GIRI commissions new research on cost of error18 May 22
New research to identify the UK construction industry’s progress in eliminating error has been commissioned by the Get It Right Initiative. The project aims to provide an update of the annual direct cost of error and develop a methodology that can be deployed as frequently as every year to take a snapshot of whether the industry has made any progress in relation to error.
In 2016, the research that led to the formation of GIRI showed that the direct cost of error to the UK construction industry was around £5 billion a year, rising to between £10 and £25 billion when indirect costs, latent defects and unrecorded process waste are included. The new research will use both quantitative data about errors and qualitative insights into the industry’s cultural change around error elimination that together will create a picture of how the industry is responding to the challenge of zero error.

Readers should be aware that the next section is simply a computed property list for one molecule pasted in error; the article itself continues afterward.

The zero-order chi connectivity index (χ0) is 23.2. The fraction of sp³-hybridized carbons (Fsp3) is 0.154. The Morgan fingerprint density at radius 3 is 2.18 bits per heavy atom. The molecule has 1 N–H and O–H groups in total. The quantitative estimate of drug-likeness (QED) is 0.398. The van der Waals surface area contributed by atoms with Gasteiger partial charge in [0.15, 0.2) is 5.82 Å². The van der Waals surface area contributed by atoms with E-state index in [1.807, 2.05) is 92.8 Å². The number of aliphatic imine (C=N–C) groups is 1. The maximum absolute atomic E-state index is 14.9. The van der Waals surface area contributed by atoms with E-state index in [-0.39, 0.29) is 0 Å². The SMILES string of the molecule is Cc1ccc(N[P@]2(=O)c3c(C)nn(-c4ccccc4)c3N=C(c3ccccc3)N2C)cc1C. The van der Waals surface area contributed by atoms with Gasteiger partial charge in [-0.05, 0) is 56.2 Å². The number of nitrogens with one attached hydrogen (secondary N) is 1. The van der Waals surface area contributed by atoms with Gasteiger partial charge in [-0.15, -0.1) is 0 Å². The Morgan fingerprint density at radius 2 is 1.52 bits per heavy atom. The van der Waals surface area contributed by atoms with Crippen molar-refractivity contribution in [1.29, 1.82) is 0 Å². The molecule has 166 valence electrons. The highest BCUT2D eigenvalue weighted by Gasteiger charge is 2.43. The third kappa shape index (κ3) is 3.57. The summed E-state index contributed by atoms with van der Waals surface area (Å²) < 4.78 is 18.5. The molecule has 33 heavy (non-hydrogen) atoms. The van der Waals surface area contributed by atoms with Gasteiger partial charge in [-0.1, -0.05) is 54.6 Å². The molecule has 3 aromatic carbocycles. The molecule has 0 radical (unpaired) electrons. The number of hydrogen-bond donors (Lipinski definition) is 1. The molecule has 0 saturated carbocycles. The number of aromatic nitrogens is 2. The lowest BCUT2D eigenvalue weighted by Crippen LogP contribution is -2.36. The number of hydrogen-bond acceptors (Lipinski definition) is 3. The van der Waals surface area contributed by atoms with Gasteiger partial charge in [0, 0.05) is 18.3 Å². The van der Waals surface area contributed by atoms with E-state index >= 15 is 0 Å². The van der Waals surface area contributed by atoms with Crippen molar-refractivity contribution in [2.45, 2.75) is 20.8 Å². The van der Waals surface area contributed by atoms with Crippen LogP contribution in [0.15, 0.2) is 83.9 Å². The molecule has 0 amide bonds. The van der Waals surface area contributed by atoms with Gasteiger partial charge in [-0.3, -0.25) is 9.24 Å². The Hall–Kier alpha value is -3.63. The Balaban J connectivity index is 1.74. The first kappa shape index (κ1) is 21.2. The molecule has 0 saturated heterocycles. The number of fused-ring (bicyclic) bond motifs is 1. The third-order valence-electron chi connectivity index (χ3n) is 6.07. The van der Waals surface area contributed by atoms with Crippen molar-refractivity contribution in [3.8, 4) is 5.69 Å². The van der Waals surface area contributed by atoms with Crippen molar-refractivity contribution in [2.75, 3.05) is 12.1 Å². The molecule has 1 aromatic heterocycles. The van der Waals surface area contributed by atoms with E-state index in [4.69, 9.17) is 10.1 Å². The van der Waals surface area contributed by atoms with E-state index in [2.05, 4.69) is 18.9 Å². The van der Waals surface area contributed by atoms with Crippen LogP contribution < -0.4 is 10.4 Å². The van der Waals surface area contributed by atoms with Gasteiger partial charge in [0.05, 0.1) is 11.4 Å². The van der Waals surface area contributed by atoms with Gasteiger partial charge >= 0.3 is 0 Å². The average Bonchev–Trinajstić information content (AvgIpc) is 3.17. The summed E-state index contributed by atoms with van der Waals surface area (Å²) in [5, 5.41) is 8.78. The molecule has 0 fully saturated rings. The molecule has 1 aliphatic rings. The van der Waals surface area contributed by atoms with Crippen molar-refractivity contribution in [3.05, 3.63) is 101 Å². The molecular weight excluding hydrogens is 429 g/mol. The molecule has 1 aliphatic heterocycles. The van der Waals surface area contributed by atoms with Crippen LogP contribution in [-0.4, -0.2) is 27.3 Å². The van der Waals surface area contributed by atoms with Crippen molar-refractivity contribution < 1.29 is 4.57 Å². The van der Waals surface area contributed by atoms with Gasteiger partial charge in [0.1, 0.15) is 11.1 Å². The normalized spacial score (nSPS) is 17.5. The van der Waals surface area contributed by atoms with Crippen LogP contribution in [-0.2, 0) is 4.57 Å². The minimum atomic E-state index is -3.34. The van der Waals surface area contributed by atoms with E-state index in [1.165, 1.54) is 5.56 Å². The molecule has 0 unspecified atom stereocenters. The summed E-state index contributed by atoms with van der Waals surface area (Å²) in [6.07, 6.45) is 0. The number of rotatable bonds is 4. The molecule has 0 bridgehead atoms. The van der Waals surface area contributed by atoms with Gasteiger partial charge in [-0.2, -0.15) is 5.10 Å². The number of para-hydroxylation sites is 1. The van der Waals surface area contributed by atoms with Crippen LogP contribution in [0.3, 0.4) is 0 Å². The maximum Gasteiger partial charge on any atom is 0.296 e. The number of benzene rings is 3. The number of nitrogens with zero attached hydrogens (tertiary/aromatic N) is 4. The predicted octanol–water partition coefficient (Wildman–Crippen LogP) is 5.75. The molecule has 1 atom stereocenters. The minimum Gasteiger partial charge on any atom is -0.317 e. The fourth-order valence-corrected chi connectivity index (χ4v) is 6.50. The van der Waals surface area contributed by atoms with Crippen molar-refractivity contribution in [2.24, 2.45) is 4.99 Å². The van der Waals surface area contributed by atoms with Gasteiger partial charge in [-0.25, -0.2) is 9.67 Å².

‘This is a new baseline analysis, using data that was not available when the original research was conducted,’ says Ralf Waterfield, who is heading up the research with the support of GIRI director Cliff Smith and an industry steering group. He explains that the quantitative research will focus on public sector contracts, for which error data is more readily available. ‘The project team will use this data to develop a more accurate figure with regards to the cost of rework on public sector projects as a proxy for the industry as a whole.’
The project will also consider the progress of GIRI’s campaign, with case studies focusing on the impact of GIRI training on the frequency and cost of error.
The initial research also identified the top ten root causes of error. The follow-up research will revisit these, analysing the most common causes of error identified over the last two years by construction leaders, then testing these through further industry engagement to produce an updated list.
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